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If you want to get a lot out of your NAS server, the QNAP TS-239 Pro may be the right choice for you, provided you don't mind getting your own hard drives and you possess a decent amount of networking know-how.
The QNAP TS-239 Pro supports an Ajax-based Web interface that's robust and easy to use, similar to that of the Synology DS209+. It comes with a well-rounded and generous feature set. It's the first two-bay NAS device we've reviewed that supports dual-Ethernet, dual-eSATA, and a VGA port for external monitor. Apart from the support for an IP camera, PC-less download capability, and many other advanced features, the QNAP TS-239 Pro also covers NAS basics, with its ability to operate as an FTP file server, a DNLA media server, an iTunes server, or a print server.
The QNAP TS-239 Pro doesn't have much of a downside except for the fact that it's rather expensive, costing $500 without any storage, and runs a bit noisy. The QNAP TS-239 Pro would make a good choice for a small business or a home office. If you are looking for something cheaper and simpler to use for home, we'd recommend the WD My Book World Edition.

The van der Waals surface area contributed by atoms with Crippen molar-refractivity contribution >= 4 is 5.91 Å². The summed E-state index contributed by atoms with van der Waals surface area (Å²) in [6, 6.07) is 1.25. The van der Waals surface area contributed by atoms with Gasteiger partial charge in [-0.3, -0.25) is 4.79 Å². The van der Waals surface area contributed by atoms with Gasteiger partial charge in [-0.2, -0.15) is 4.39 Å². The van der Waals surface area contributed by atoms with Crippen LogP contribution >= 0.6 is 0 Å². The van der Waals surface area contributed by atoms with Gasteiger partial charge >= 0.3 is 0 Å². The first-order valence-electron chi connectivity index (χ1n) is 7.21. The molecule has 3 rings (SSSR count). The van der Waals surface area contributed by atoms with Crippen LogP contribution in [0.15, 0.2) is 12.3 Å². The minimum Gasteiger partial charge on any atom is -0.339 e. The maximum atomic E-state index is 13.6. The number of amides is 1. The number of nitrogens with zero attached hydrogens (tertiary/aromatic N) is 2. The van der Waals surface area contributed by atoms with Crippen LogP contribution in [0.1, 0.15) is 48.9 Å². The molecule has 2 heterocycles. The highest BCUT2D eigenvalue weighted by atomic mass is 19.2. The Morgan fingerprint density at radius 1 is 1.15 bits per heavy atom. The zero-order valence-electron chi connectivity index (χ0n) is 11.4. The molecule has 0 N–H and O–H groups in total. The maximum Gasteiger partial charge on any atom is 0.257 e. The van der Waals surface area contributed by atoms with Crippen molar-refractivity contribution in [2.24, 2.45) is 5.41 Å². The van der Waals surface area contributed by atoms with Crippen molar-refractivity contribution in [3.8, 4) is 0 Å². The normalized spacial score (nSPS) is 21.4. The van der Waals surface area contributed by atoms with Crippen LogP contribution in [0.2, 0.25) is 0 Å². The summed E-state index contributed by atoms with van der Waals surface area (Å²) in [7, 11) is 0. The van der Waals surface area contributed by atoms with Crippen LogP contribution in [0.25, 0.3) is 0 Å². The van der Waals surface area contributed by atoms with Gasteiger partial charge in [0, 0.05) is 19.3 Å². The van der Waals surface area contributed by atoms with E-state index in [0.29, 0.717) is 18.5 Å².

Design and setup
The QNAP TS-239 Pro can support two SATA hard drives, up to 2TB each, bringing its total amount of storage up to 4TB. Like most NAS servers from QNAP, however, the TS-239 doesn't include any hard drives.
Installing the drives was easy, provided you have a Phillips-head screwdriver. Then, you'll have to work with the firmware to make the drive ready. This process is simple and straightforward--especially with the included instructions--for tech-savvy users. Novice home users, however, might have some problems with the initial setup because there are a lot of steps.